Export Controls on Historic Vehicles
The Export Control Act of 2002 seeks to protect national interests by controlling the export of items that are important to the country’s heritage and its security. In order to export, for instance, an Old Master painting, an appropriate license has to be obtained. Equally, the export of items that could damage national security, if falling into the wrong hands, is strictly controlled. Export in this context can mean being taken out of the country temporarily (such as when a museum piece is sent on loan for an exhibition) as well as being sold permanently.
Regulations made under this Act apply to historic vehicles if they are either deemed to be culturally significant or if they are ex-military vehicles. Owners of vehicles to which the regulations apply risk substantial penalties if they fail to comply with the requirements outlined below.
Historic Vehicles in general
The Export of Objects of Cultural Interest (Control) Order of 2003 (Statutory Instrument 2003/2759) makes it illegal to export most objects of cultural interest more than 50 years old without an appropriate license, and that includes motor vehicles. However, in order to reduce the burden on exporters and remove the need to obtain individual licenses, there is an Open General Export Licence (Objects of Cultural Interest) dated 1 May 2004 which, amongst other things, allows:
The temporary export of any motor vehicle over 50 years old [other than those, such as military vehicles - see below - that are subject to other controls] for a period of less than three months for use for social, domestic or pleasure purposes (including attendance at or participation in a race, rally, or non-commercial exhibition);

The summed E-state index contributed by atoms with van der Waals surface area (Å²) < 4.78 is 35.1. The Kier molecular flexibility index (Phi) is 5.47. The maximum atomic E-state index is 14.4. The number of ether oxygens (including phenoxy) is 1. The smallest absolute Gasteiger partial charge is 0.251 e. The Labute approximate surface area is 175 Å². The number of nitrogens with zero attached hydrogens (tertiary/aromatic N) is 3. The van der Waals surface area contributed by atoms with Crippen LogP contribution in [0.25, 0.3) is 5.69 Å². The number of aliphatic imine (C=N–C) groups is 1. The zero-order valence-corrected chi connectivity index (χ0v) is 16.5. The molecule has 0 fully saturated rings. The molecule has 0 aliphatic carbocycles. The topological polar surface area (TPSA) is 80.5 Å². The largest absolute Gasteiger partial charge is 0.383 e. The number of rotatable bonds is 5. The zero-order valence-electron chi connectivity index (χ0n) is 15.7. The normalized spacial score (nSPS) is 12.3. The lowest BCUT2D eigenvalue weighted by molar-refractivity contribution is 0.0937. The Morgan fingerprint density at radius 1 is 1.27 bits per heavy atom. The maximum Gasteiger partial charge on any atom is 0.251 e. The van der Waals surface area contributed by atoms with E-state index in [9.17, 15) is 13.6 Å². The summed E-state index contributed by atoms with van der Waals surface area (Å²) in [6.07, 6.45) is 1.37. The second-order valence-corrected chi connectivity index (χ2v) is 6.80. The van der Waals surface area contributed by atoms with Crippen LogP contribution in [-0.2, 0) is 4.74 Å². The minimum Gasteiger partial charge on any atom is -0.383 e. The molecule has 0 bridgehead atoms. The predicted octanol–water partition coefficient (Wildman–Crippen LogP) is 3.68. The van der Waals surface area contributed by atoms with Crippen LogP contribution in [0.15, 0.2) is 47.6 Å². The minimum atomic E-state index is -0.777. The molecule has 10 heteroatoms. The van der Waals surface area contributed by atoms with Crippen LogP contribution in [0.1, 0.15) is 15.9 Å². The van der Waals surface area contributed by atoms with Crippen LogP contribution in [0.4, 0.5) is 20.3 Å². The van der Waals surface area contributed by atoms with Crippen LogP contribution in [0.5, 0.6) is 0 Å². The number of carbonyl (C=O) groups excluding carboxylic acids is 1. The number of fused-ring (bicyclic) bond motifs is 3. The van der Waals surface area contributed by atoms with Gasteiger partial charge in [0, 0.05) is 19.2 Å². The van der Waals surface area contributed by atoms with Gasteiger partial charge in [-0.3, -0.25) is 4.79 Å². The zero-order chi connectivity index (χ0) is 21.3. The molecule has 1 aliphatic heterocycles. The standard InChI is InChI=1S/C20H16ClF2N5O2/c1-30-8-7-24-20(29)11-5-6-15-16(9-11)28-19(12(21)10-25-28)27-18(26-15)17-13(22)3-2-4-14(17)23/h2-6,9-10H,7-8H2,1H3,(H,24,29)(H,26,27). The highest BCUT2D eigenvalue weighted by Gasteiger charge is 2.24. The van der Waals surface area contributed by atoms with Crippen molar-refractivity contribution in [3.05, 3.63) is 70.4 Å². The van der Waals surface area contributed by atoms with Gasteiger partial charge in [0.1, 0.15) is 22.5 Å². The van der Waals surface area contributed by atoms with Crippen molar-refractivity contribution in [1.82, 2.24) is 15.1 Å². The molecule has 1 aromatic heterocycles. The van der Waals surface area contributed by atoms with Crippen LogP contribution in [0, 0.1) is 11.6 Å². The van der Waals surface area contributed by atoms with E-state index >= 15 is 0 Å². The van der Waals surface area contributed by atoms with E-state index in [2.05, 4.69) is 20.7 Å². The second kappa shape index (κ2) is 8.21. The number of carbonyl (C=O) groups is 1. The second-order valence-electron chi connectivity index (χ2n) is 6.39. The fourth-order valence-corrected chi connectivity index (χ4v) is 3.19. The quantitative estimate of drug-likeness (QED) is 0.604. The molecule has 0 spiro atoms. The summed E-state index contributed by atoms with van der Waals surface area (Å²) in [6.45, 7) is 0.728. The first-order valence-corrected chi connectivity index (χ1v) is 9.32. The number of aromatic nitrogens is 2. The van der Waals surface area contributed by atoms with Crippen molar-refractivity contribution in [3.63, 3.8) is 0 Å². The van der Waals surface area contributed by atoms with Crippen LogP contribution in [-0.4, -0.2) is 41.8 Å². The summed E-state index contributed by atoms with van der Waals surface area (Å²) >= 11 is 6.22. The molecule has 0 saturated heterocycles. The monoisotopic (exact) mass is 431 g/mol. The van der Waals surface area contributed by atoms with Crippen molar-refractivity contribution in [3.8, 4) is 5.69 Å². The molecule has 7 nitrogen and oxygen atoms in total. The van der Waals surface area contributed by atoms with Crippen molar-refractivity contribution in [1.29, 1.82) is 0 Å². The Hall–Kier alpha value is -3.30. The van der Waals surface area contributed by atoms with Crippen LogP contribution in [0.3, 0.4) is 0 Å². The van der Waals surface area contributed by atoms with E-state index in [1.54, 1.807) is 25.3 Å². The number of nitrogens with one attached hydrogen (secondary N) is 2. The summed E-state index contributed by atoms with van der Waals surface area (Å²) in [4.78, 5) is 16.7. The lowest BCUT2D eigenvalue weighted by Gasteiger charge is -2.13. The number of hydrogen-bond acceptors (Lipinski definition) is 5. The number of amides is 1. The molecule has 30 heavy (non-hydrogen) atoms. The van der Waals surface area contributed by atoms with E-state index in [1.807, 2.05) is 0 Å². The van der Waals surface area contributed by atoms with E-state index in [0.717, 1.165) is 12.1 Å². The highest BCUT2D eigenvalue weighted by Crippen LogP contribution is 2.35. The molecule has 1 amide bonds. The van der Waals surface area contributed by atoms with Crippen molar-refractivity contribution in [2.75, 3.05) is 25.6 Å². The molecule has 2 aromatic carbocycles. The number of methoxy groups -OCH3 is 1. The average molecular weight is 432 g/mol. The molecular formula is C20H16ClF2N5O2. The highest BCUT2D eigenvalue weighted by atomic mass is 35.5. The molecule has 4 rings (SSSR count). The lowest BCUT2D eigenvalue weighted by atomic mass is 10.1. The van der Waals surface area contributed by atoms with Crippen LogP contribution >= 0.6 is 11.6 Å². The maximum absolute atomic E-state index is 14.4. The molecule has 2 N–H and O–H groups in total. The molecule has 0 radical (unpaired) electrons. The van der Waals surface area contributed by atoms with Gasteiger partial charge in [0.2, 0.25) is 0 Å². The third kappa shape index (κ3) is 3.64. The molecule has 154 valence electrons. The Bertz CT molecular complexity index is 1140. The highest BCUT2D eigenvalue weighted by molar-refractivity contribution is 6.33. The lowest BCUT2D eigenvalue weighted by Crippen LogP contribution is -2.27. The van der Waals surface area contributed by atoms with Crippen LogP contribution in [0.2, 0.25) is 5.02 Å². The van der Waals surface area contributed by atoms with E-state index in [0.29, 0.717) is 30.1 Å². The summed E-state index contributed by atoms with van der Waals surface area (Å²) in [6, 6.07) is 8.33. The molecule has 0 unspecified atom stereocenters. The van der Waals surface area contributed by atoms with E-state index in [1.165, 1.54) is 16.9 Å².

The export of any item over 50 years old [other than certain documents and works of art] that is worth less than the threshold value for that type of item.*
There is, however, a further matter to consider if the vehicle being exported is going outside the European Union. Community legislation (EEC No 3911/92) operates in tandem with the requirements under UK law, and this requires individual licenses to be obtained for export to destinations outside the European Customs Union of motor vehicles over 75 years old, valued at or above £43,484,* even if they are being exported only temporarily. Vehicles between 50-74 years old do not require an individual EC license for export to a non-EU destination.
This means that individual export licenses are required if taking such historic vehicles to events, on tours or on holiday to destinations outside EU, such as Switzerland, Norway, Turkey, old Eastern bloc countries and, of course, other continents. These licenses are issued by the Arts Council. Further details and application forms can be found at www.artscouncil.org.uk and a booklet is available: UK Export Licensing for Cultural Goods: Procedures and guidance for exporters of works of art and other cultural goods which provides guidance on the procedures involved in applying for an export license for cultural goods. Part 1 sets out the export controls that apply to cultural goods, and when an individual export license is required. Part 2 details how decisions are reached on license applications for objects of national importance. Table 2 shows threshold values for EU categories for the export of cultural goods. *